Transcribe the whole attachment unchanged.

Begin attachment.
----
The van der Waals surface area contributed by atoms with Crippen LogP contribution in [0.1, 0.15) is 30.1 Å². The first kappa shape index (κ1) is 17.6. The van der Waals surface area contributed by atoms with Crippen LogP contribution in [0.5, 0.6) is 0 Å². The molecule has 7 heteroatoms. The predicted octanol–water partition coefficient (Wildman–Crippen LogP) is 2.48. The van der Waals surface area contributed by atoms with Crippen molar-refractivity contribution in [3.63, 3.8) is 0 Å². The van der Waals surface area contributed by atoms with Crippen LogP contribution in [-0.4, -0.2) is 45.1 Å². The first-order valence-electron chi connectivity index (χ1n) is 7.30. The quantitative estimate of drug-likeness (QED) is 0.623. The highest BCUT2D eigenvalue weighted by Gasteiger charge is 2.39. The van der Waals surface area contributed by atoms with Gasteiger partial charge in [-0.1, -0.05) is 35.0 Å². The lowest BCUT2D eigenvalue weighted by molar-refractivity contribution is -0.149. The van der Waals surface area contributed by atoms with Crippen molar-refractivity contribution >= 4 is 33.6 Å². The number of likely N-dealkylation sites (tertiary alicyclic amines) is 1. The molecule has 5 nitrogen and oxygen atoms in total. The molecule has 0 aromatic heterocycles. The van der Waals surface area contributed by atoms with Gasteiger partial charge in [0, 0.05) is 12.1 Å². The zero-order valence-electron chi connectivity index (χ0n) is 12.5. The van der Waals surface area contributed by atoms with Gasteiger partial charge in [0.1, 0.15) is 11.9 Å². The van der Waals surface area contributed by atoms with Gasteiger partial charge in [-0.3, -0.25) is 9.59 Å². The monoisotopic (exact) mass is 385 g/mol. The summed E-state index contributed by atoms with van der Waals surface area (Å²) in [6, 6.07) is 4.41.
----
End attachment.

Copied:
The van der Waals surface area contributed by atoms with Crippen LogP contribution in [0.1, 0.15) is 30.1 Å². The first kappa shape index (κ1) is 17.6. The van der Waals surface area contributed by atoms with Crippen LogP contribution in [0.5, 0.6) is 0 Å². The molecule has 7 heteroatoms. The predicted octanol–water partition coefficient (Wildman–Crippen LogP) is 2.48. The van der Waals surface area contributed by atoms with Crippen molar-refractivity contribution in [3.63, 3.8) is 0 Å². The van der Waals surface area contributed by atoms with Crippen LogP contribution in [-0.4, -0.2) is 45.1 Å². The first-order valence-electron chi connectivity index (χ1n) is 7.30. The quantitative estimate of drug-likeness (QED) is 0.623. The highest BCUT2D eigenvalue weighted by Gasteiger charge is 2.39. The van der Waals surface area contributed by atoms with Gasteiger partial charge in [-0.1, -0.05) is 35.0 Å². The lowest BCUT2D eigenvalue weighted by molar-refractivity contribution is -0.149. The van der Waals surface area contributed by atoms with Crippen molar-refractivity contribution >= 4 is 33.6 Å². The number of likely N-dealkylation sites (tertiary alicyclic amines) is 1. The molecule has 5 nitrogen and oxygen atoms in total. The molecule has 0 aromatic heterocycles. The van der Waals surface area contributed by atoms with Gasteiger partial charge in [0, 0.05) is 12.1 Å². The zero-order valence-electron chi connectivity index (χ0n) is 12.5. The van der Waals surface area contributed by atoms with Gasteiger partial charge in [0.1, 0.15) is 11.9 Å². The van der Waals surface area contributed by atoms with Gasteiger partial charge in [-0.3, -0.25) is 9.59 Å². The monoisotopic (exact) mass is 385 g/mol. The summed E-state index contributed by atoms with van der Waals surface area (Å²) in [6, 6.07) is 4.41.